Being injured is never good – and it is even more frustrating when you’re named as the captain of your county team and then pick up one a week before championship is set to begin.
That is exactly what happened to Laois U-20 hurling captain Fionan Mahony just a week before the start of the Leinster championship.
The Abbeyleix hurler, who is eligible for this grade again next year, picked up a hamstring injury in a challenge match against Offaly one week before the Leinster opener against Westmeath.
Speaking on the Talking Sport Podcast recently, Mahony recalled how he was left ‘pulling his hair out’ during the dramatic Round 1 game that ended with Laois winning 4-33 to 4-27 after extra time.
He had to sit out last week’s win over Antrim too but he is hopeful of being ready to face Kilkenny in Nowlan Park on Tuesday – but only if he can get his place back.
Fionan said: “I’m a lot better and I think I am going to be fit for Tuesday evening against Kilkenny.
“Obviously, it is up to me now to impress the management in training and there is plenty of healthy competition.
“Everyone is hurling well so there is no guarantee that I am going to get my spot back. All I can do is get myself fit.
“It has been frustrating because you had been training away for months on your own and then you pull up with a hamstring injury a week before the championship.”
Laois have scored 8-60 in the two games and James Duggan has had national attention as he has amassed 5-9 from play – including a wonder score off his knees against Westmeath.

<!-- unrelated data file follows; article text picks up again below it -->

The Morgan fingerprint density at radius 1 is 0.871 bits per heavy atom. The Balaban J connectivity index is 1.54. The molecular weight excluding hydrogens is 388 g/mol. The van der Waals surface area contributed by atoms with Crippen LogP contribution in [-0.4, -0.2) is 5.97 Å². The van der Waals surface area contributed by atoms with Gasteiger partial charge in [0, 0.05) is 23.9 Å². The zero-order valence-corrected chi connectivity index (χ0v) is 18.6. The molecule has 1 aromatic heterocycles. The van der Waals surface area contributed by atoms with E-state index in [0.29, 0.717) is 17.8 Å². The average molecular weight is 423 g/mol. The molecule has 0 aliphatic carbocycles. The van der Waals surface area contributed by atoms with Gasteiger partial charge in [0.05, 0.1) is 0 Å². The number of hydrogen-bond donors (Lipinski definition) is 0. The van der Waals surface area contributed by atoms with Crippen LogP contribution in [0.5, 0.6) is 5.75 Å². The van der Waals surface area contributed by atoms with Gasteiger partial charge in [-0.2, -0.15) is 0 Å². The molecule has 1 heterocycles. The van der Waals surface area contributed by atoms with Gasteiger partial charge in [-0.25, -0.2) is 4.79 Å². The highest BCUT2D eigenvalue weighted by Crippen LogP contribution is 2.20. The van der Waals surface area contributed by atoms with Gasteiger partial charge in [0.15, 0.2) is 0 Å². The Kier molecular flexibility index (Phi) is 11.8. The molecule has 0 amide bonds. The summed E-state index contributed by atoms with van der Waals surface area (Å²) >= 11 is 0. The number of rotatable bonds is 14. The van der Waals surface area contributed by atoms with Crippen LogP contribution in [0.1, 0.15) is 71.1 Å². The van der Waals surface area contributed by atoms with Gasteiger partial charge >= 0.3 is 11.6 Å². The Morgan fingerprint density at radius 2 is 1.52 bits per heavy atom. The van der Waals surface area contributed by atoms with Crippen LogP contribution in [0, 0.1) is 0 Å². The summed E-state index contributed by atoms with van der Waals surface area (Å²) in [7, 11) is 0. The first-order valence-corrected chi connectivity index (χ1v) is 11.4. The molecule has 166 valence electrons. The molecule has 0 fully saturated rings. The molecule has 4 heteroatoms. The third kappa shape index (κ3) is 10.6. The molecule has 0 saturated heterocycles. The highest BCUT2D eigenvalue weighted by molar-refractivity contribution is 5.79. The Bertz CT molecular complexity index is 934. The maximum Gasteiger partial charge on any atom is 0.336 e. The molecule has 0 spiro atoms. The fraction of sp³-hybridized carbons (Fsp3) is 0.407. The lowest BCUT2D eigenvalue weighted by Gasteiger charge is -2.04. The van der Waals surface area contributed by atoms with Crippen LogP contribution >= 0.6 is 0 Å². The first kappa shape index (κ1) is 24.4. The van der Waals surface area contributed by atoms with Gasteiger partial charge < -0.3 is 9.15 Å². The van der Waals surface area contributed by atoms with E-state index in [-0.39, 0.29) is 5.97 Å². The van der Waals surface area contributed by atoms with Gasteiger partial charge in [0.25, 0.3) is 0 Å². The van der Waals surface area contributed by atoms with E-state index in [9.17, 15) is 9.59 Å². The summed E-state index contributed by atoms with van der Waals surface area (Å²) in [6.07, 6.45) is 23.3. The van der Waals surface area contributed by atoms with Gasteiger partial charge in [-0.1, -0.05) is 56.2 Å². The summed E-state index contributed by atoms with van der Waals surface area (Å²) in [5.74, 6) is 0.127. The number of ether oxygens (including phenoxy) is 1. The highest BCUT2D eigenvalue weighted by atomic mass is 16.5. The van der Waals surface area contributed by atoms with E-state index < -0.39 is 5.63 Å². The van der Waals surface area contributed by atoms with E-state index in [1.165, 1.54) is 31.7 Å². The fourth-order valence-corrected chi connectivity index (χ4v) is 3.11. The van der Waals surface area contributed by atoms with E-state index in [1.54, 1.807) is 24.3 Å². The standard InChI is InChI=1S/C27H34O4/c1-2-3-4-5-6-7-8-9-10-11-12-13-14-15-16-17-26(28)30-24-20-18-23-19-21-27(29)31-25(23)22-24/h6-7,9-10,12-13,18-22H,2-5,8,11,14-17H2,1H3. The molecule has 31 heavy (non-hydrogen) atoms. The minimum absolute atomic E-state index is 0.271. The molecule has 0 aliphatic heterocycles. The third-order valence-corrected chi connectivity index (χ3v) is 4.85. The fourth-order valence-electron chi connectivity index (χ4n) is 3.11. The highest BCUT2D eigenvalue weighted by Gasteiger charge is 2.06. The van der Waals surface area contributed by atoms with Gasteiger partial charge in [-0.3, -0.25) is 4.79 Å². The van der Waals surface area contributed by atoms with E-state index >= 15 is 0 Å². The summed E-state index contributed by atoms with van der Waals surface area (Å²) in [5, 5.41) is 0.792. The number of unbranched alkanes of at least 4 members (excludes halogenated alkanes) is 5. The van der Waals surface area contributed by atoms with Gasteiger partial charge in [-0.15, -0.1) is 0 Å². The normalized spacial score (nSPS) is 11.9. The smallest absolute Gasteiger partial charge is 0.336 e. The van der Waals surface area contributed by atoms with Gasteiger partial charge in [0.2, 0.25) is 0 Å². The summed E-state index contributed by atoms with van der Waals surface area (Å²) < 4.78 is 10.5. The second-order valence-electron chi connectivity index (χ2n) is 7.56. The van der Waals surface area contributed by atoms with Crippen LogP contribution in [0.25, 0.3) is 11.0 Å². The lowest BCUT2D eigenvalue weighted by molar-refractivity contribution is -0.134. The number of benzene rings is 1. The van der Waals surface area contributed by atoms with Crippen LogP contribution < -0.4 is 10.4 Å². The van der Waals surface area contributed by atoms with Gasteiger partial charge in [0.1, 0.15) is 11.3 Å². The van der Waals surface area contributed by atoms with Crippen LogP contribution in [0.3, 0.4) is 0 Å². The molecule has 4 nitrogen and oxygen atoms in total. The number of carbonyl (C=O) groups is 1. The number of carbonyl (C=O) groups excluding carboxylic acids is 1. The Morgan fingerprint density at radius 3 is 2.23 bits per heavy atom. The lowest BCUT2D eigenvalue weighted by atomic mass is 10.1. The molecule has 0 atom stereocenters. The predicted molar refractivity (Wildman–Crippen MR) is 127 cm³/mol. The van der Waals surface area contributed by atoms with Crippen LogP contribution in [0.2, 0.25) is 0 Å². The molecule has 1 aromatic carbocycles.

But captain Mahony says that the success of the forwards is down to the collective effort of the whole team and how well they have gelled together.
He said: “Everyone sees the 8-60 and then they look at our full forward line – Ciaran (Byrne) and Mark (Hennessy) were in with the seniors and everyone knows James Duggan now after he trended on Twitter.
“But as cliché as it sounds, it really is a team effort. The half forward line and midfielders are the ones who are leaving all the space for the full forward line – constantly tracking back and winning ball.
“The half backs and full backs make it a lot easier for a forward to play on this team too.
“Instead of just getting the ball and lumping it 60 yards into the air and it is coming down with snow on it, everyone is trying their hardest to work the ball to the 65 and deliver a good quality ball in that makes it as easy as possible for the forwards.
“That, I believe, has been the most important reason behind all of the high scoring.
“There’s a great vibe or buzz in the team. Everyone is getting on really well and personally, I can’t wait for every training.
“Some people say now with the way that hurling is gone so professional that the joy is gone out of it – but I don’t think that at all.
“I’m like a young lad going off to the Cul Camps – I’m looking forward to every session and there is great confidence in the group.
“And I think that is because everyone has bought in and everyone is rowing in the same direction.”
Last week, Kildare shocked the hurling world in this competition by dumping Wexford out in dramatic circumstances in Newbridge.
And when you consider that result, captain Mahony says there is no reason why his side can’t defeat Kilkenny this Tuesday.
He said: “That Wexford team had a lot of big names and in my last year of minor, they got to a Leinster final and lost to Galway who went on to win the All-Ireland.
“So Wexford are obviously a top class team and it just goes to show – especially in the Covid hit year – that anything can happen.
“If Kildare can beat Wexford, I don’t see why we can’t beat Kilkenny. We are all county hurlers and we are all here for the same reason.
“So that Kildare win gives you great motivation. It shows that it can be done.”